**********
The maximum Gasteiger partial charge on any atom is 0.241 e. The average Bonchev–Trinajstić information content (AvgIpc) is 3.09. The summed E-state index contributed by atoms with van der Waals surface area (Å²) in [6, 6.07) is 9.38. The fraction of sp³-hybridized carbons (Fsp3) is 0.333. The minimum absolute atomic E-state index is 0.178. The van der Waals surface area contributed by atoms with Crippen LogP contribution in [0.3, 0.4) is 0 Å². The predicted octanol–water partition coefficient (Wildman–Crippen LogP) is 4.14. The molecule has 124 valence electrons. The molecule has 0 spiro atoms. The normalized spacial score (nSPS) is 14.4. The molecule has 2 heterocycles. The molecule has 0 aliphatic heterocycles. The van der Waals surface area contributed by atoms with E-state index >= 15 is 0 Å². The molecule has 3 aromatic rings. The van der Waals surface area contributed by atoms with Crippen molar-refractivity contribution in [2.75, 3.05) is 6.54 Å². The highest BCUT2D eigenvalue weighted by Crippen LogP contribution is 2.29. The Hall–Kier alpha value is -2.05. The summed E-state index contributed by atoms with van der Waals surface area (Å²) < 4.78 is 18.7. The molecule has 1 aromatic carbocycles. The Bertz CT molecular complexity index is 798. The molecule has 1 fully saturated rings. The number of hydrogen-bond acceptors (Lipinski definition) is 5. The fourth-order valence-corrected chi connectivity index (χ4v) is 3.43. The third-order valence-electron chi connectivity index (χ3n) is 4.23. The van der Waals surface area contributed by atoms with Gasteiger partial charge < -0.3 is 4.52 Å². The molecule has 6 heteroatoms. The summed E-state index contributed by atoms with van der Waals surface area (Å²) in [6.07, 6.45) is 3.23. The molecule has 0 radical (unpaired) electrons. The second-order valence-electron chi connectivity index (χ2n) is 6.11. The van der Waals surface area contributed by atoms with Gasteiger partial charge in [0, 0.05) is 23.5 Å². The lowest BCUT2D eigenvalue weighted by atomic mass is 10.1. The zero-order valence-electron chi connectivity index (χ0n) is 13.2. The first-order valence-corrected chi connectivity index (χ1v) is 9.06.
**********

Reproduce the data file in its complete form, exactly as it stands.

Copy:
The maximum Gasteiger partial charge on any atom is 0.241 e. The average Bonchev–Trinajstić information content (AvgIpc) is 3.09. The summed E-state index contributed by atoms with van der Waals surface area (Å²) in [6, 6.07) is 9.38. The fraction of sp³-hybridized carbons (Fsp3) is 0.333. The minimum absolute atomic E-state index is 0.178. The van der Waals surface area contributed by atoms with Crippen LogP contribution in [0.3, 0.4) is 0 Å². The predicted octanol–water partition coefficient (Wildman–Crippen LogP) is 4.14. The molecule has 124 valence electrons. The molecule has 0 spiro atoms. The normalized spacial score (nSPS) is 14.4. The molecule has 2 heterocycles. The molecule has 0 aliphatic heterocycles. The van der Waals surface area contributed by atoms with E-state index >= 15 is 0 Å². The molecule has 3 aromatic rings. The van der Waals surface area contributed by atoms with Crippen molar-refractivity contribution in [2.75, 3.05) is 6.54 Å². The highest BCUT2D eigenvalue weighted by Crippen LogP contribution is 2.29. The Hall–Kier alpha value is -2.05. The summed E-state index contributed by atoms with van der Waals surface area (Å²) < 4.78 is 18.7. The molecule has 1 aromatic carbocycles. The Bertz CT molecular complexity index is 798. The molecule has 1 fully saturated rings. The number of hydrogen-bond acceptors (Lipinski definition) is 5. The fourth-order valence-corrected chi connectivity index (χ4v) is 3.43. The third-order valence-electron chi connectivity index (χ3n) is 4.23. The van der Waals surface area contributed by atoms with Gasteiger partial charge < -0.3 is 4.52 Å². The molecule has 6 heteroatoms. The summed E-state index contributed by atoms with van der Waals surface area (Å²) in [6.07, 6.45) is 3.23. The molecule has 0 radical (unpaired) electrons. The second-order valence-electron chi connectivity index (χ2n) is 6.11. The van der Waals surface area contributed by atoms with Gasteiger partial charge in [0, 0.05) is 23.5 Å². The lowest BCUT2D eigenvalue weighted by atomic mass is 10.1. The zero-order valence-electron chi connectivity index (χ0n) is 13.2. The first-order valence-corrected chi connectivity index (χ1v) is 9.06.